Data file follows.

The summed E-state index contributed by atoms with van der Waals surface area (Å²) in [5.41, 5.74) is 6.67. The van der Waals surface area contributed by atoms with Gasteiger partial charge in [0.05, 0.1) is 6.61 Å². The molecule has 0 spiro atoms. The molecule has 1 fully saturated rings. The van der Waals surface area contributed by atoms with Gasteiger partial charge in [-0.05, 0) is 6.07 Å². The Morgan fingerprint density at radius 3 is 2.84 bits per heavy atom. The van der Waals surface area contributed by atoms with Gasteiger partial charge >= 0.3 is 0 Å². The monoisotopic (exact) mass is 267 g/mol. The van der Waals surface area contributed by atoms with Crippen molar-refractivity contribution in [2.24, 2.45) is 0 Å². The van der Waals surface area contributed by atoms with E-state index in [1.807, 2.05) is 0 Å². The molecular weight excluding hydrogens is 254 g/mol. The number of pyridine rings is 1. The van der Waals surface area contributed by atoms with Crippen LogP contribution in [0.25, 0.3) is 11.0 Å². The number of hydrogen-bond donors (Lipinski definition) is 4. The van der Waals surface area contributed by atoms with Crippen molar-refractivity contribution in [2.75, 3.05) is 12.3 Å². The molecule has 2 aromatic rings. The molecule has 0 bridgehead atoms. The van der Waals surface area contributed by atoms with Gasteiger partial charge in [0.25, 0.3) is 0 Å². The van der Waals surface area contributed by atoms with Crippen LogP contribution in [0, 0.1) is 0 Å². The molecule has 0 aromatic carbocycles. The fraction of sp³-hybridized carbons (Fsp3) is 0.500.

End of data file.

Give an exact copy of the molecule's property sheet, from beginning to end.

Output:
The summed E-state index contributed by atoms with van der Waals surface area (Å²) in [5.41, 5.74) is 6.67. The van der Waals surface area contributed by atoms with Gasteiger partial charge in [0.05, 0.1) is 6.61 Å². The molecule has 0 spiro atoms. The molecule has 1 fully saturated rings. The van der Waals surface area contributed by atoms with Gasteiger partial charge in [-0.05, 0) is 6.07 Å². The Morgan fingerprint density at radius 3 is 2.84 bits per heavy atom. The van der Waals surface area contributed by atoms with Gasteiger partial charge >= 0.3 is 0 Å². The monoisotopic (exact) mass is 267 g/mol. The van der Waals surface area contributed by atoms with Crippen molar-refractivity contribution in [2.24, 2.45) is 0 Å². The van der Waals surface area contributed by atoms with E-state index in [1.807, 2.05) is 0 Å². The molecular weight excluding hydrogens is 254 g/mol. The number of pyridine rings is 1. The van der Waals surface area contributed by atoms with Crippen LogP contribution in [0.25, 0.3) is 11.0 Å². The number of hydrogen-bond donors (Lipinski definition) is 4. The van der Waals surface area contributed by atoms with Crippen molar-refractivity contribution in [2.75, 3.05) is 12.3 Å². The molecule has 2 aromatic rings. The molecule has 0 bridgehead atoms. The van der Waals surface area contributed by atoms with Gasteiger partial charge in [0.25, 0.3) is 0 Å². The van der Waals surface area contributed by atoms with Crippen LogP contribution in [0, 0.1) is 0 Å². The molecule has 0 aromatic carbocycles. The fraction of sp³-hybridized carbons (Fsp3) is 0.500.